Autofocus is so good on modern cameras that most photographers use it all the time. It seemingly never lets you down. But, let’s say it’s nighttime and you are going to do some shooting. You find a good spot. You set up your tripod. You go to focus your camera using the autofocus. You can feel the camera’s focus ring twisting back and forth, trying to focus. But it never gets there. The camera keeps hunting for a focus spot but never finds one.
Uh-oh. What are you going to do now?
Actually, this problem doesn’t arise only at night. Your camera will typically have trouble focusing in any really dark scene. So here are some tips for dealing with that situation and focusing your camera when it is dark:
1. Aim for the bright spot
Sometimes you can still use your autofocus. Even though it is dark, most night scenes will have a bright spot or two. They might be streetlights, or a lit-up building, or even the moon. That bright spot can be used to set your autofocus.
To do so, find a bright spot that is reasonably close to your desired plane of focus (i.e., the same distance away as your focal point). Autofocusing on that point should take care of your problem. Just focus on that bright spot in a normal fashion and your camera is now focused on something the same distance away as your subject. You should then be able to take your picture with proper focus.
2. Focus on the edge
Most cameras focus using something called contrast detection. That means the camera will have the best chance at finding something to focus on if you aim at the area of high contrast between something bright and the dark background. So don’t aim your focus point at the middle of the bright spot in your frame. Rather, focus on the edge of the bright point. The camera will use the contrast between the very light and the very dark tones to focus.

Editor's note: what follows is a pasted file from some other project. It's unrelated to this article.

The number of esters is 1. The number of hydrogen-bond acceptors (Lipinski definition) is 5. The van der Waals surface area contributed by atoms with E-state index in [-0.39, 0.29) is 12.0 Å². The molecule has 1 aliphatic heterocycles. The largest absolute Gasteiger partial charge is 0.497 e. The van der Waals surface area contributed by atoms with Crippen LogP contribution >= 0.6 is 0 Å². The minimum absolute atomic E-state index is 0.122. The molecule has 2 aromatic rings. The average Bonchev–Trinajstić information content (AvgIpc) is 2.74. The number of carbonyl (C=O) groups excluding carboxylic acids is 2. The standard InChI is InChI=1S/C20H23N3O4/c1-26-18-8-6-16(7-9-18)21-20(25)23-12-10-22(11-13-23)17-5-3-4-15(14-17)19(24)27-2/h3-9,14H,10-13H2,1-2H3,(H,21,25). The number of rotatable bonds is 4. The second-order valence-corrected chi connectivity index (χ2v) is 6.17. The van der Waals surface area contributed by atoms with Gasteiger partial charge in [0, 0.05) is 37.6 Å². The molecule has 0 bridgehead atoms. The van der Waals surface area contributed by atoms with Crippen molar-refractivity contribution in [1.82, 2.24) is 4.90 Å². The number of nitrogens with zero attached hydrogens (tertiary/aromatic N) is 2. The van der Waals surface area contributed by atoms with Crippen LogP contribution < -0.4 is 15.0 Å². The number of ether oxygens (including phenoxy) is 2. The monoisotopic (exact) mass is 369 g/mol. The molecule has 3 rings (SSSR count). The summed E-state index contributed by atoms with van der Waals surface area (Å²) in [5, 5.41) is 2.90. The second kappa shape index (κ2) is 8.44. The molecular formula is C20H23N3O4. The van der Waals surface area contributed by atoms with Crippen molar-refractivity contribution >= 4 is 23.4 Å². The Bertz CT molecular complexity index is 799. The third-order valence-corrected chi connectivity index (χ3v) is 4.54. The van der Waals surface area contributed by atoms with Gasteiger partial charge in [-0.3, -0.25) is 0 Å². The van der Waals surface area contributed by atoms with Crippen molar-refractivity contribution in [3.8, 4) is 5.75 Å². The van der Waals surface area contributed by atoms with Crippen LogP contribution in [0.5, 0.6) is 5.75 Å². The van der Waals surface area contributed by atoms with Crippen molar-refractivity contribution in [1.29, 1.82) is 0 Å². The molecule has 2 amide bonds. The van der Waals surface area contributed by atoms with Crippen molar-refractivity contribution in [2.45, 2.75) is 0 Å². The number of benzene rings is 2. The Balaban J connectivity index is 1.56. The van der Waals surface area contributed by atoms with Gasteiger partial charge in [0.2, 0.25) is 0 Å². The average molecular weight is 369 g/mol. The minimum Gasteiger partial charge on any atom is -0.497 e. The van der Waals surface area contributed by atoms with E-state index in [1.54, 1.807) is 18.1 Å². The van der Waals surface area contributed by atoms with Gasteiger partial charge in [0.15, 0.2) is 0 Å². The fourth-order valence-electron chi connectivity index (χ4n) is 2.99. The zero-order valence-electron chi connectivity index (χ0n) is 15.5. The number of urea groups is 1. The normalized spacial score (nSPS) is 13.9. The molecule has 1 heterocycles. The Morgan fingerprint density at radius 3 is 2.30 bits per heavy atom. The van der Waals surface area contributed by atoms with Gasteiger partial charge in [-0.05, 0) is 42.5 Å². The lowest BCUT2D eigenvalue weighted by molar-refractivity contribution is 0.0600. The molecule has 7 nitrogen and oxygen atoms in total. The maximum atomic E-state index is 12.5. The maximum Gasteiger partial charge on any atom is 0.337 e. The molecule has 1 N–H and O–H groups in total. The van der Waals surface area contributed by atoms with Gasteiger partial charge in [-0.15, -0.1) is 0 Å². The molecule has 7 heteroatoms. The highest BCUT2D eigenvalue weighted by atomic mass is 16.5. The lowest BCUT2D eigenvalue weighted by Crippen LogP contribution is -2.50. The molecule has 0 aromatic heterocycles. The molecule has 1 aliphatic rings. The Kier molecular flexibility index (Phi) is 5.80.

3. Use a flashlight
If you are attempting to autofocus on a relatively close subject, you can use a flashlight to assist with the focus. This is one of the many reasons to keep a flashlight in your camera bag.
To do that, shine your flashlight on your subject. That will lighten it up enough for the camera to focus on it. Set your focus, then you can turn off the flashlight and take your shot.
4. Recompose after focusing
Assume you now have your focus set using the methods set forth above. But to get that focus, you had to move your camera away from your desired composition to focus on the edge of a bright spot. Move your camera back to your desired composition to get the shot. Don’t refocus as you do so though – just move the camera and take the shot with the focus you’ve already set. (You will need to either hold the shutter button part way down, use focus lock, or focus and then turn off the AF so it doesn’t attempt to refocus once you have recomposed – or see #5 below.)